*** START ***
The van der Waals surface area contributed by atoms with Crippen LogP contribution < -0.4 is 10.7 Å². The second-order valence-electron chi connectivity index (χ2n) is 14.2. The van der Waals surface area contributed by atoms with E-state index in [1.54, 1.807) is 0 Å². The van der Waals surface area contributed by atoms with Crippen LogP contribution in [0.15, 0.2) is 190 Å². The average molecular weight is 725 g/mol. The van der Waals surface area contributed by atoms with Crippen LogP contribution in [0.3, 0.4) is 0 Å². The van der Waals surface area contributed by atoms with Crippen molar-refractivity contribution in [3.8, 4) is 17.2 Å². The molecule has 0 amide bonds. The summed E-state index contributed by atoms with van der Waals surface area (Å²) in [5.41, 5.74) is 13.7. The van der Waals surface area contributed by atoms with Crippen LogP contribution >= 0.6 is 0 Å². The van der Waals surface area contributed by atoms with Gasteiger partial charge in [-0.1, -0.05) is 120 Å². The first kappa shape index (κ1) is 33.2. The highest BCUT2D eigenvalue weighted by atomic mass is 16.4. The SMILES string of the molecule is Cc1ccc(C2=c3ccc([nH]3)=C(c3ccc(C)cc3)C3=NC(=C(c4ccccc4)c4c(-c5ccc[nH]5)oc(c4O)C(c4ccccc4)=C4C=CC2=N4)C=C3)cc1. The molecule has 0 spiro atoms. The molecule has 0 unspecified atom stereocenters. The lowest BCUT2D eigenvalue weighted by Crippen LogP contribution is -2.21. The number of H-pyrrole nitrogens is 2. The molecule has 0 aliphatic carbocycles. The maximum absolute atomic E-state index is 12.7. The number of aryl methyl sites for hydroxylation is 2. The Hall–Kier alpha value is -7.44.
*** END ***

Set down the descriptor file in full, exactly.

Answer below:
The van der Waals surface area contributed by atoms with Crippen LogP contribution < -0.4 is 10.7 Å². The second-order valence-electron chi connectivity index (χ2n) is 14.2. The van der Waals surface area contributed by atoms with E-state index in [1.54, 1.807) is 0 Å². The van der Waals surface area contributed by atoms with Crippen LogP contribution in [0.15, 0.2) is 190 Å². The average molecular weight is 725 g/mol. The van der Waals surface area contributed by atoms with Crippen LogP contribution in [0.3, 0.4) is 0 Å². The van der Waals surface area contributed by atoms with Crippen molar-refractivity contribution in [3.8, 4) is 17.2 Å². The molecule has 0 amide bonds. The summed E-state index contributed by atoms with van der Waals surface area (Å²) in [5.41, 5.74) is 13.7. The van der Waals surface area contributed by atoms with Crippen LogP contribution >= 0.6 is 0 Å². The van der Waals surface area contributed by atoms with Gasteiger partial charge in [-0.1, -0.05) is 120 Å². The first kappa shape index (κ1) is 33.2. The highest BCUT2D eigenvalue weighted by atomic mass is 16.4. The SMILES string of the molecule is Cc1ccc(C2=c3ccc([nH]3)=C(c3ccc(C)cc3)C3=NC(=C(c4ccccc4)c4c(-c5ccc[nH]5)oc(c4O)C(c4ccccc4)=C4C=CC2=N4)C=C3)cc1. The molecule has 0 spiro atoms. The molecule has 0 unspecified atom stereocenters. The lowest BCUT2D eigenvalue weighted by Crippen LogP contribution is -2.21. The number of H-pyrrole nitrogens is 2. The molecule has 0 aliphatic carbocycles. The maximum absolute atomic E-state index is 12.7. The number of aryl methyl sites for hydroxylation is 2. The Hall–Kier alpha value is -7.44.